Yes, you can blend two data sources. My general rule is: when in doubt, try it!
While the source may contain many joins in a star schema, the resulting data set as seen in Tableau is a flat table. So, you would be simply blending two flat tables, regardless of the underlying structure that produced the tables.
I don't understand the "And why" at the end of question 1. Why is it okay to do this? Because you can. Because it accomplishes your goal.
As for the relationships box, you should remove any that are inappropriate (i.e. the names may be the same but they mean different things), and add any that are appropriate (i.e. equivalent fields that have different names).
As for understanding what is happening "behind the scenes," I think the best authority on data blending that I know is Tableau Zen Master Jonathan Drummey. I highly recommend reading articles in his blog site Drawing with Numbers | Thoughts on data visualization and Tableau, and watching the video from his TC14 session Post-Conference Materials | Tableau Conference 2014. In short, blending is somewhat similar to a SQL left-join, but it is different in that the right side of the "join" (secondary table in the blend) must be aggregated. There are a few other idiosyncrasies that Jonathan details.
I hope that helps.
I am in process of clarifying this with Tableau support. When I get the full understanding I will post the answer here.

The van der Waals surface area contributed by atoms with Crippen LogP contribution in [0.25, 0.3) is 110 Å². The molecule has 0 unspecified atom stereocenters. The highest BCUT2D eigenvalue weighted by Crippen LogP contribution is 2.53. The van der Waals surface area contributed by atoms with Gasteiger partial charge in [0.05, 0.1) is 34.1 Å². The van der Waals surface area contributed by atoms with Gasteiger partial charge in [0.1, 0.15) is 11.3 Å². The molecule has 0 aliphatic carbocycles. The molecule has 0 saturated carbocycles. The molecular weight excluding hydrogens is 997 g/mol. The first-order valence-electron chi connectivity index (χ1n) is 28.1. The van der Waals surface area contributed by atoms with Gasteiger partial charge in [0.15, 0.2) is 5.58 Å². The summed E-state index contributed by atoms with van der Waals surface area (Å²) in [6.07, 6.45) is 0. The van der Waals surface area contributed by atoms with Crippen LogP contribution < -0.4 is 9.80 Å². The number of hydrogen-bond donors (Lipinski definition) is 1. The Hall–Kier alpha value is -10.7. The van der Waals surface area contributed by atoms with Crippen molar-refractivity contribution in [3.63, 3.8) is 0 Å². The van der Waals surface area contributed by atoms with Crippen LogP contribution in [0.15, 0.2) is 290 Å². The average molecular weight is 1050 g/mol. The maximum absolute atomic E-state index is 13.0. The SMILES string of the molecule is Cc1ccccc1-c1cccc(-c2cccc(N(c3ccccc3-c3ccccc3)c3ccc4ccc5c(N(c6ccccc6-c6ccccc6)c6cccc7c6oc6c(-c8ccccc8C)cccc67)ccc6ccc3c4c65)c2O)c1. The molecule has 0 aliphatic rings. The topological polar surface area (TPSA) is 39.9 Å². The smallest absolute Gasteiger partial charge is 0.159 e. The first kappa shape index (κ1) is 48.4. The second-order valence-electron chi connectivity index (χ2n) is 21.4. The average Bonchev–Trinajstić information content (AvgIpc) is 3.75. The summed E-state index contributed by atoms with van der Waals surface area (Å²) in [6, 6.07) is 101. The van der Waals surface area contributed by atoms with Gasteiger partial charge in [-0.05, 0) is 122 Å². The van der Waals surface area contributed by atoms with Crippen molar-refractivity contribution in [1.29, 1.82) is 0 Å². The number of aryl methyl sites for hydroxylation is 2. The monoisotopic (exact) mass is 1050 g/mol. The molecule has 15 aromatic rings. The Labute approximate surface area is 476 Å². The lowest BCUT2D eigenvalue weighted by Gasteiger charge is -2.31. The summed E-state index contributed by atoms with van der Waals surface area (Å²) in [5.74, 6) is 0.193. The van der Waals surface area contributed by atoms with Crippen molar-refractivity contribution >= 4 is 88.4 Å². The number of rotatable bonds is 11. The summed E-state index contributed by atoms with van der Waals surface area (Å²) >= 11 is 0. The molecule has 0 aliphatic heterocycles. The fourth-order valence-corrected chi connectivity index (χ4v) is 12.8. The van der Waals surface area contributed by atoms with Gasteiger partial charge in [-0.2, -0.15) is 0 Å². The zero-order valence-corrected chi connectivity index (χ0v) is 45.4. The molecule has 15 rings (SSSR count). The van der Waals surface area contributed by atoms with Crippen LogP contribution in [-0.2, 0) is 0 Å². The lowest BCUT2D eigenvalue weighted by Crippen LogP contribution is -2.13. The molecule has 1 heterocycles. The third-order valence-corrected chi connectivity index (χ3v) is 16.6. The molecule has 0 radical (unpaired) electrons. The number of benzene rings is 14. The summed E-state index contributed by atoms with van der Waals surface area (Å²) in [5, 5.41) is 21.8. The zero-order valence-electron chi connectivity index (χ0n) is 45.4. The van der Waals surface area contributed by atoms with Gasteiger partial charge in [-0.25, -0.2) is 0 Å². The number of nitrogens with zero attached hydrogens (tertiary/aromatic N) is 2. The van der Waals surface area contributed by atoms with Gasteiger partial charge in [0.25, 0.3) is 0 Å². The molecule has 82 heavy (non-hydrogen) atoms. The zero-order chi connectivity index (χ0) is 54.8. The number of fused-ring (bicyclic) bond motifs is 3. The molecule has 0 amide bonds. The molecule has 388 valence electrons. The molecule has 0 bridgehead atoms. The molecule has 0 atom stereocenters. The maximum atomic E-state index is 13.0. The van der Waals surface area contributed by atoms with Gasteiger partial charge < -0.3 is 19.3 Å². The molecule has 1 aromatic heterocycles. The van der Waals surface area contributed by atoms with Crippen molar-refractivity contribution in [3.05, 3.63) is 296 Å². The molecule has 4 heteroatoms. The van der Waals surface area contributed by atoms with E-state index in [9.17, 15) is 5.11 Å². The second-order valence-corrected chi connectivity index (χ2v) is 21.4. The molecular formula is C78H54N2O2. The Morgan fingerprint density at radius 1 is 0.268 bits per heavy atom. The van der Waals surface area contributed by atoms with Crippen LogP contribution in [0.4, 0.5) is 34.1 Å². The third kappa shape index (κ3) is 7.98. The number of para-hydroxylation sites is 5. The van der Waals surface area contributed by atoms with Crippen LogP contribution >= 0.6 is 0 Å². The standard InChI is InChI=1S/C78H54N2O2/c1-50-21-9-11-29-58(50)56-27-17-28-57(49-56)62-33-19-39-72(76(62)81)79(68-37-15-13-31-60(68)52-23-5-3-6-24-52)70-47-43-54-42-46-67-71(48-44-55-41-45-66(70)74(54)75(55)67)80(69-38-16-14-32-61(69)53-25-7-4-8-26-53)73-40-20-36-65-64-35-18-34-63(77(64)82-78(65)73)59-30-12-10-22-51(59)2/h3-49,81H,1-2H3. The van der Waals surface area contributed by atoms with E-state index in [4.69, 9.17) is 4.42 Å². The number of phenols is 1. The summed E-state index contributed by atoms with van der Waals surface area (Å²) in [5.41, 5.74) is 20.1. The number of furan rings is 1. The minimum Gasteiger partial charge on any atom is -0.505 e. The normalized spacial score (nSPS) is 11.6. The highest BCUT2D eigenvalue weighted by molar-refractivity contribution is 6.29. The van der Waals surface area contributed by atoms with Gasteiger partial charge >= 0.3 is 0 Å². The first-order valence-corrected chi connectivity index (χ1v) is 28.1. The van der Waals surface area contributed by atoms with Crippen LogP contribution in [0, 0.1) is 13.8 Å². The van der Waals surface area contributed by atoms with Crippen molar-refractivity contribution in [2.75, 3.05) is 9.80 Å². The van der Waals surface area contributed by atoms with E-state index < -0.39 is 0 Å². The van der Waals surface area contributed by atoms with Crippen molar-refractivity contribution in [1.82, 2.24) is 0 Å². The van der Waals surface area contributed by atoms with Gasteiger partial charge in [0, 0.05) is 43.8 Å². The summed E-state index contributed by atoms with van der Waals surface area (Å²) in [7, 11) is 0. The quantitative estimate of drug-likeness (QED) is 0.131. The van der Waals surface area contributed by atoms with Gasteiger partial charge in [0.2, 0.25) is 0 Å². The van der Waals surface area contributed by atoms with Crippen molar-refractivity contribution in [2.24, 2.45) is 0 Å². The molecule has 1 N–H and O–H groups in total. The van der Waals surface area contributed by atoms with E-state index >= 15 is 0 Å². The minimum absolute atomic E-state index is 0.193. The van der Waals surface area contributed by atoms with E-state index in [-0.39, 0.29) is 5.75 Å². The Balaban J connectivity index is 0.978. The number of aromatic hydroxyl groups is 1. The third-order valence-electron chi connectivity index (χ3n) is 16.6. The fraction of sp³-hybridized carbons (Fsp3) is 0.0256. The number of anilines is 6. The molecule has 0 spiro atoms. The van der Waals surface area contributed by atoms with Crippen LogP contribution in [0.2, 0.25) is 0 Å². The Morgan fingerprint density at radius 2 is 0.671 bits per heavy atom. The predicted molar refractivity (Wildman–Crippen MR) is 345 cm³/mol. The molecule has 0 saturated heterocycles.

Ok, after some discussions with Tableau support here is the answers:
Is it possible/okay (supported by Tableau)? - Yes it is possible/supported to do data blending on two tableau data sources which are star schemas of their own.
Why: mainly, the way I understood it, that every data source modelled in tableau, after all the joins are done is essentially a large flat table (conceptually), so blending two star schemas is like blending two huge flat data tables, where columns are all the columns in all the dimensions.
What to be aware/wary of when doing it:
1) left join: remember that blending is always a left join on the primary data source. So the data in secondary, that doesn't match, will be excluded
2) non-additive measures (such as count distinct, medians, etc) need special care
3) cardinality of the attributes on which the acting relationships are set. As for any blending, the smaller cardinality, the better performance. If you set blending relationships on high cardinality columns, good luck waiting for the results. And generally bad for performance.